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    With everything else tackled, i moved to laying the harness out on the engine, i did not lengthen the harness, and i am just going to mount the ECM in the spot where the washer fluid tank used to be. If you look hard enough in the corner, right about where the AC box would be, i used a distribution block from an late 80's early 90's model GM truck. From the battery, it supplies the starter, the fuse block, and dash with 12v. I used the old wire that supplied the distributor with 12v for the switched 12v to the fuse block. (If you use a male spade terminal, this also acts as a kill switch of sorts when unplugged.) Also, if i were to do this swap again, i would have someone rework my harness or buy a new one, its a real pain trying to route your 30 dollar hack job wiring, or trying to find those inevitable gremlins that pop up.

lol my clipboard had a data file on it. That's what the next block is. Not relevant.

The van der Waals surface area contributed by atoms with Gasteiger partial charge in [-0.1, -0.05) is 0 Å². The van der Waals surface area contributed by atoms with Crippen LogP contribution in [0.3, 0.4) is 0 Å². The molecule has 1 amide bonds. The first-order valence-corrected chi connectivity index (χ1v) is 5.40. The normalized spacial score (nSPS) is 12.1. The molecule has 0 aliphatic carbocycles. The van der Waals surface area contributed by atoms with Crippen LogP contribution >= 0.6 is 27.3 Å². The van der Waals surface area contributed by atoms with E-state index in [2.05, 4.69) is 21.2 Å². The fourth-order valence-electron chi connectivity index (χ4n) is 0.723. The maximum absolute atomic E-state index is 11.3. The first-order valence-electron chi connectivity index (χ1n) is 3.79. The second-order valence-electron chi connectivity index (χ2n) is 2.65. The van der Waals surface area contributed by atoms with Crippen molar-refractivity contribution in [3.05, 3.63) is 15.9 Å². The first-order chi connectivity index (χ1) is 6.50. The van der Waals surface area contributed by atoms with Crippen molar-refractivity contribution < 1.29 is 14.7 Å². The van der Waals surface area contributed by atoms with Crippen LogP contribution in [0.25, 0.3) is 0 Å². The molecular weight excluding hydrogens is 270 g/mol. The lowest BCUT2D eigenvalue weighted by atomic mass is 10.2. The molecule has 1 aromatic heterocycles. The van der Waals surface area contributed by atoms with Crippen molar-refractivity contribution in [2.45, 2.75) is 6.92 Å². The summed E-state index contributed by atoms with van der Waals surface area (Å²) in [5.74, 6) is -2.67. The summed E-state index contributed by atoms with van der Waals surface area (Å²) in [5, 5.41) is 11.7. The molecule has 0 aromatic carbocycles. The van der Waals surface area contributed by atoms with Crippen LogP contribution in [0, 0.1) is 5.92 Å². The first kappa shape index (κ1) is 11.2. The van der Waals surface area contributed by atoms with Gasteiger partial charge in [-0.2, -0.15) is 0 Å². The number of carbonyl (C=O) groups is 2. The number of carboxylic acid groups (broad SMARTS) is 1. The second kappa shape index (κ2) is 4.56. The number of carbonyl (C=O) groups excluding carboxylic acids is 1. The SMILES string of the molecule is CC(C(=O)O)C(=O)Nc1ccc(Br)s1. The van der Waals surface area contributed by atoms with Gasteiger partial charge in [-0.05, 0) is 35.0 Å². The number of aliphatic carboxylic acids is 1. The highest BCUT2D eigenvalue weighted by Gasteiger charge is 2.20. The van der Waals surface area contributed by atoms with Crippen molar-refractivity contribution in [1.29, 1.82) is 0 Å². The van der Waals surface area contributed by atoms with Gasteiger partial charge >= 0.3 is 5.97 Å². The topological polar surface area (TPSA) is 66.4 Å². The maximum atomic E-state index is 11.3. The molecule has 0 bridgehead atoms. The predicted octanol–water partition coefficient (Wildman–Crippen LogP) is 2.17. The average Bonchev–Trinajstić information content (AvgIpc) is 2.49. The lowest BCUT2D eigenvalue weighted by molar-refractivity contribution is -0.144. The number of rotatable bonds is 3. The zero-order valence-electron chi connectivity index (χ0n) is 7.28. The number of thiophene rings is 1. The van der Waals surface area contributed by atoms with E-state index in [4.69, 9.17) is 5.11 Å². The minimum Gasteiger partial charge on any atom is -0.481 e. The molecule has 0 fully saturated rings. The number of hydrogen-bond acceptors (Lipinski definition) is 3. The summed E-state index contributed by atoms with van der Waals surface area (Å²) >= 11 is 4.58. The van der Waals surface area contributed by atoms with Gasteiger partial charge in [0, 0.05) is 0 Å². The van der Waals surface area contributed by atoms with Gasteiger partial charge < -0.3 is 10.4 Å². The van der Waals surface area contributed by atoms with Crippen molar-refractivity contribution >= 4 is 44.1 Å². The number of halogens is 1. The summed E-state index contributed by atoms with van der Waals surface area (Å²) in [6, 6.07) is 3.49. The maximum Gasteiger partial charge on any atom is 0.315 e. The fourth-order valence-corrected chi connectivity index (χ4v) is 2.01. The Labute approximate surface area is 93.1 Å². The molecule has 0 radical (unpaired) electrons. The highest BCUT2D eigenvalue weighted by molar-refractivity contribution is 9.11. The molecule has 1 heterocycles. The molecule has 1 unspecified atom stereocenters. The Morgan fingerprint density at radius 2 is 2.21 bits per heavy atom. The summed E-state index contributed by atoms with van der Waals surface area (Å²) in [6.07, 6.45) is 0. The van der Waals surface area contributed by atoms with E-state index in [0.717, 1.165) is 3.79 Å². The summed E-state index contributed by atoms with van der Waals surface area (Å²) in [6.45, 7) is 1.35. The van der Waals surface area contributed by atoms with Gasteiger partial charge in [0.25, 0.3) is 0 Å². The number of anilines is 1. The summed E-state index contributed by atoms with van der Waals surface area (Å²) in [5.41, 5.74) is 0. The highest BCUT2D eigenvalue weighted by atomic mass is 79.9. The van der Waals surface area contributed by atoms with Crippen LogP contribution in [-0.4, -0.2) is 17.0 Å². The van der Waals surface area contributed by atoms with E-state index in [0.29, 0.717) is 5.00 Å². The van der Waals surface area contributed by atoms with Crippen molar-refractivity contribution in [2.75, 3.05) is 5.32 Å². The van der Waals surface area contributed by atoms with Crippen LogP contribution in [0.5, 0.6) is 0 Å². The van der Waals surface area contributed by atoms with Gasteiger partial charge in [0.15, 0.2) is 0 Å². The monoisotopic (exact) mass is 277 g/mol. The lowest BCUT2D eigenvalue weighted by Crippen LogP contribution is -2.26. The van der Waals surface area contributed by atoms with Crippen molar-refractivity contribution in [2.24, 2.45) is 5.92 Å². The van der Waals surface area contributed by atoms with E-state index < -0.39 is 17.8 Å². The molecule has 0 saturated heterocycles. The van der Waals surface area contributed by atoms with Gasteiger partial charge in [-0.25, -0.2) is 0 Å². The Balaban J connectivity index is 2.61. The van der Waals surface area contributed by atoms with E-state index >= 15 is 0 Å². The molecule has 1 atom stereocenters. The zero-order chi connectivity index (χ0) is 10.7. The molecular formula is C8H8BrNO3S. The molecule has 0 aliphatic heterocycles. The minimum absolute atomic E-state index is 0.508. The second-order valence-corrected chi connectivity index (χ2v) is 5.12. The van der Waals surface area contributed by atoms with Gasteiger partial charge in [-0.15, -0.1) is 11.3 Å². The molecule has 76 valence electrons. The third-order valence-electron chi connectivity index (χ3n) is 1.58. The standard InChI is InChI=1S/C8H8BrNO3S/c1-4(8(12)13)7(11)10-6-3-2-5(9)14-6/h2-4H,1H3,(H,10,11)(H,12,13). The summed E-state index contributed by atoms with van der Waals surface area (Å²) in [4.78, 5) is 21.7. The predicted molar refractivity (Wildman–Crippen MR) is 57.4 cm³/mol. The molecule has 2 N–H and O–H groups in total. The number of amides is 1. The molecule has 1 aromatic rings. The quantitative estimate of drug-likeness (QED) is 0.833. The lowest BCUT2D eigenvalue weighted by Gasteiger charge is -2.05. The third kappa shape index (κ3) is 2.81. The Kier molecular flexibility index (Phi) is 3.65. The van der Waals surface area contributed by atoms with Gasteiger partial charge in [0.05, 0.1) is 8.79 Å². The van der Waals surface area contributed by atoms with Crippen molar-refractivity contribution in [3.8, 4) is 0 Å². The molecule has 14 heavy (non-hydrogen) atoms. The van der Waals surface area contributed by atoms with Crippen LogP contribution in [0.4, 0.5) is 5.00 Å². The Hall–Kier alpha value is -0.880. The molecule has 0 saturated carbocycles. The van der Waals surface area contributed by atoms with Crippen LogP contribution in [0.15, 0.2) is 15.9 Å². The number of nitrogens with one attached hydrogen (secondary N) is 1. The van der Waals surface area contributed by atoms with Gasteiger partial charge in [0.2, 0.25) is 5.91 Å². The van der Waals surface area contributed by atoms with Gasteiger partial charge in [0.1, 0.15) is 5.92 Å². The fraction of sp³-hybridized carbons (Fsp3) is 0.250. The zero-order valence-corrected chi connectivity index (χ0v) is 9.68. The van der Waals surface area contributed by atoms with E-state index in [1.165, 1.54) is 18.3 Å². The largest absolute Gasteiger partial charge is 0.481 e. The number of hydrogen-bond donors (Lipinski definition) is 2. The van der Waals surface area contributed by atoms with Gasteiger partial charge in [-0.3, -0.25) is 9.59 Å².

Rats Nest!
    [​IMG]

    Semi done -
    [​IMG]

    You might notice my air intake, i bought the filter and elbow off ebay, and the tubing is nothing more than 3" PVC with a rubber flex coupler on the end that goes to the MAF. Not too bad if i say so myself.


    For those of you running auto meter gauges like myself, there is a guy on ebay who sells the adapters for this sending units. My water temp and oil pressure were 24-25 dollars for both IIRC. Top quality pieces. For the upper radiator hose I used a new, but factory hose for a 2007 silverado 2500. Fit like a glove. I can't remember what PN for the lower was, but you essentially need a "S". The first one i tried kinked bad right before the thermostat-
    [​IMG]


    Power steering is a bit of a tricky deal. At first, i thought the stock 79 pressure hose was a perfect fit, and it was… Until i started it up and realized the flare on the reservoir is an oring flare. Had to have a custom one made. No big deal, but be sure to check yours for the correct flare! My pump was a hydroboost pump, so i simply blocked off the top return line and ran a hose to the steering box. Problem solved.